The Sound of Silence

07/01/2022 12:01 AM By Lisa Anderson
Breaking Social Norms
Jay Marty Hernandez
Jay Marty Hernandez
Story & Photo by Lisa Anderson

The Sound of Silence

Entrepreneur Credits Hearing Loss with His Success

“Imagine being locked in a closet, no lights, and you can’t hear. That’s how I felt all of the time,” describes Jay Marty Hernandez. He was just 13 years old when he woke up, and his world had gone silent.

Jay grew up in the Bronx with his single mother, who worked hard to provide for her family. The morning he woke unable to hear, no one believed him. Ultimately, it was his mother who trusted him and became the person he leaned on the most. “I was fortunate enough to have the mom that I have. Looking back, now, this is where manifestations started from, because my mom was planting these seeds. She would literally write down notes, ‘If I could give you my ears, I would.’ To this day, that stuck with me so much. My mom kept me strong.”

Two Worlds

Jay lost his hearing at the end of fifth grade. He spent the summer going to doctor’s visits and working at the restaurant his mother managed, so she could keep him close by. Doctors were concerned his current Bell’s Palsy could be the cause of his hearing loss, but he also had meningitis as a baby. The cause was not determined. 

After six months in his new world, Jay was placed in a school for the deaf as a seventh grader, skipping the sixth grade due to high test scores. However, Jay felt lost and having grown up in the Projects, he tended to be judgmental toward those who were different, including himself. “I felt like I couldn’t fit in. They tried. They put in effort,” he says.

When he began to lose his speech after the first year, Jay was placed back into public school. He was caught between the hearing world and the deaf and hearing-impaired world. He often felt alone and isolated in a room full of people. He was able to have full conversations with a couple of his friends, who learned how to talk so Jay could easily read their lips, but the rest of his world was observed through vibration and sight.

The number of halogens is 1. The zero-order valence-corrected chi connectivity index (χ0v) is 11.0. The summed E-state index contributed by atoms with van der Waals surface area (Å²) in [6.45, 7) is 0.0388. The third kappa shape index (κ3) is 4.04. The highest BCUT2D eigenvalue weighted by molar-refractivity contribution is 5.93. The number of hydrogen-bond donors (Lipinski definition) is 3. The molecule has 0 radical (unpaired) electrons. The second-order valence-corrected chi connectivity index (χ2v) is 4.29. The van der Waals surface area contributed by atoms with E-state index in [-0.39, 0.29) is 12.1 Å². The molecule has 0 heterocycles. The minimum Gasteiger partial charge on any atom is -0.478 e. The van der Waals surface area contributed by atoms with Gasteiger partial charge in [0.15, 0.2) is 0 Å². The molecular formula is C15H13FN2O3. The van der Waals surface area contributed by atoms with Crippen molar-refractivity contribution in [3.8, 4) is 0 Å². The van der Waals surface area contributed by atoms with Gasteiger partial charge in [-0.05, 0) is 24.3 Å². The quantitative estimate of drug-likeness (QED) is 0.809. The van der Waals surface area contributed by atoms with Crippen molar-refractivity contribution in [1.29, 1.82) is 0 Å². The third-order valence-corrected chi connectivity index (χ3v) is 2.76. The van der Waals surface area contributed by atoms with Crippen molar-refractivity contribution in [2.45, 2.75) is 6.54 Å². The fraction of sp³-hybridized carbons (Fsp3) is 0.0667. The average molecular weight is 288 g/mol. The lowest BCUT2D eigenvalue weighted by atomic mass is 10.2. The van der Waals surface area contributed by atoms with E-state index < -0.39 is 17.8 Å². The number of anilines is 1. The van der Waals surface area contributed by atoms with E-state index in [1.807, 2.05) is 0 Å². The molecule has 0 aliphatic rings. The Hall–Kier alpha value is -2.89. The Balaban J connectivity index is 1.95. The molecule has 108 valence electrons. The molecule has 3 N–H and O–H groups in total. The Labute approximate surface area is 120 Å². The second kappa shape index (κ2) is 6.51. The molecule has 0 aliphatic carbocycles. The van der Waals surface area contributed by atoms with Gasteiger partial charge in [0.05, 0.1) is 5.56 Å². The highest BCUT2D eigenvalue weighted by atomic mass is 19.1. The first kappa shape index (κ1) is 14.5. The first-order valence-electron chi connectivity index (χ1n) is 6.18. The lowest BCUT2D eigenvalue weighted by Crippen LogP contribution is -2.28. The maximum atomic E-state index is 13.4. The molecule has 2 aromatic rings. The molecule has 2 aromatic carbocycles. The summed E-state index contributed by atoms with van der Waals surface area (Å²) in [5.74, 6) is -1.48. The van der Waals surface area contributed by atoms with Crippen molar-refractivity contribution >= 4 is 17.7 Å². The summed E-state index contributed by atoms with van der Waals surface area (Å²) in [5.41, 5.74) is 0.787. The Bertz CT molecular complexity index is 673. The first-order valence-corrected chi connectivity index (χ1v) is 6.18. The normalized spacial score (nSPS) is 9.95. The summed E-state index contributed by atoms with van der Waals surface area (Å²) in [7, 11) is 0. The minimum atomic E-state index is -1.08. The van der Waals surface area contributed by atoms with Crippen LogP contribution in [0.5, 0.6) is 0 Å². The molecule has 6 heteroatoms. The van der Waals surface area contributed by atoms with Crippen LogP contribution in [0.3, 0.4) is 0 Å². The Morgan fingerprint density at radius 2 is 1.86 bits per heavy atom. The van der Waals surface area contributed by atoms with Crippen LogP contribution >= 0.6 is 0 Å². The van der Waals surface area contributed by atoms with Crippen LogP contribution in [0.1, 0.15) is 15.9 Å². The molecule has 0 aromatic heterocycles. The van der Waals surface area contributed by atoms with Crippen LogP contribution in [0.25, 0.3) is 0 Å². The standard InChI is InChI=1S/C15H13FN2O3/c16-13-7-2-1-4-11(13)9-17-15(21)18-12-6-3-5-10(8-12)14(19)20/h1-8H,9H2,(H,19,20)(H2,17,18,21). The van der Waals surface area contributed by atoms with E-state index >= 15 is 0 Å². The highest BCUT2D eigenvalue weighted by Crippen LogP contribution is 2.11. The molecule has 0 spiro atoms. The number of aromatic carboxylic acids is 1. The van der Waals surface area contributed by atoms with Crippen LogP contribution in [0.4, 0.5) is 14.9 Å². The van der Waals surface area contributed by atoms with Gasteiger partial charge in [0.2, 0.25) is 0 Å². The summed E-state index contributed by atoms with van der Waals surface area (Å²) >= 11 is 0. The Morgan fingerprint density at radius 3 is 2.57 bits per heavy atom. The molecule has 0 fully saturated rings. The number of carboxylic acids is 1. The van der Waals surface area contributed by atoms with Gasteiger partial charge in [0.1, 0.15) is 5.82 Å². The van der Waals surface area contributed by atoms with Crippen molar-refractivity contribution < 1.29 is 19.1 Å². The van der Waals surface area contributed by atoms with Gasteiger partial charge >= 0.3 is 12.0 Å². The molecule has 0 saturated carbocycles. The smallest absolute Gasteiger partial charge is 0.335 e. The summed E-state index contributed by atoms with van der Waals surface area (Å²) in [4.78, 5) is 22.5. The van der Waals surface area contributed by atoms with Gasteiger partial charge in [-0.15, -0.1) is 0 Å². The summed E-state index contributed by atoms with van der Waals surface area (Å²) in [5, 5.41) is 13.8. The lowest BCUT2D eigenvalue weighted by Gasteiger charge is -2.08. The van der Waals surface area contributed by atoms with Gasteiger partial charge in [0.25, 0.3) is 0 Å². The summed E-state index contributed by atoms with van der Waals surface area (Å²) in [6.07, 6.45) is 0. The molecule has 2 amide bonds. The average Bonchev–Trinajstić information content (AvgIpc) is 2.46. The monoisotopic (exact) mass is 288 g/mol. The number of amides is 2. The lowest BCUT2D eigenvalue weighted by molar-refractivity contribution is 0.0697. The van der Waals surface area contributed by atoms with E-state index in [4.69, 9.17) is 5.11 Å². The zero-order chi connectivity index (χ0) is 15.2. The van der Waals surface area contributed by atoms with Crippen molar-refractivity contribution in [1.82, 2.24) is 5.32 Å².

“For a long time, I thought it was wrong or a wrong path that I could have taken or a curse, but it was the best thing that happened to me because it created the person that I am today.”

Moving Forward

At 15 years old, Jay received a cochlear implant, and the first time he heard sound, he threw it off. He knew what things were supposed to sound like, but what was coming through the implant were robotic noises. He finally put it back on later that day, and made his first phone call in two years. 

The two years of silence was difficult for Jay, to say the least, and he questioned himself, God, and life over the reasons why this was happening to him. He kept his hair long for 15 years to simply cover the implant.

“I needed to go through those trials and tribulations. I needed to seek within, but it took a long time doing that,” he states.

His season of trials wasn’t over immediately upon hearing, though. At 16, Jay became a father. Determined not to raise his son in the Bronx, he and his son’s mother moved to Miami. Jay worked hard to provide for his family, but after a couple of years, the couple broke up and there was a period of time where he was without his son.

Feeling broken, but not beat, Jay moved to Tampa where he slept on a family member’s couch for nearly a year, while he saved enough money to get his own place and get his son back. 

In 2020, now living in Ocala, Jay started a mobile detailing service. “I studied [marketing and branding for] a year on YouTube. I’m a perfectionist.”

It paid off. In less than a year, during a pandemic, Jay grew his business to six figures, and he did what most entrepreneurs only dream about: manage the business instead of working the business.

Jay is now focusing on building his video podcasts, which help tell the stories of individuals here in Ocala. “I always thought I was afraid of losing or failing. No, I’m afraid of the unknown.”
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Lisa Anderson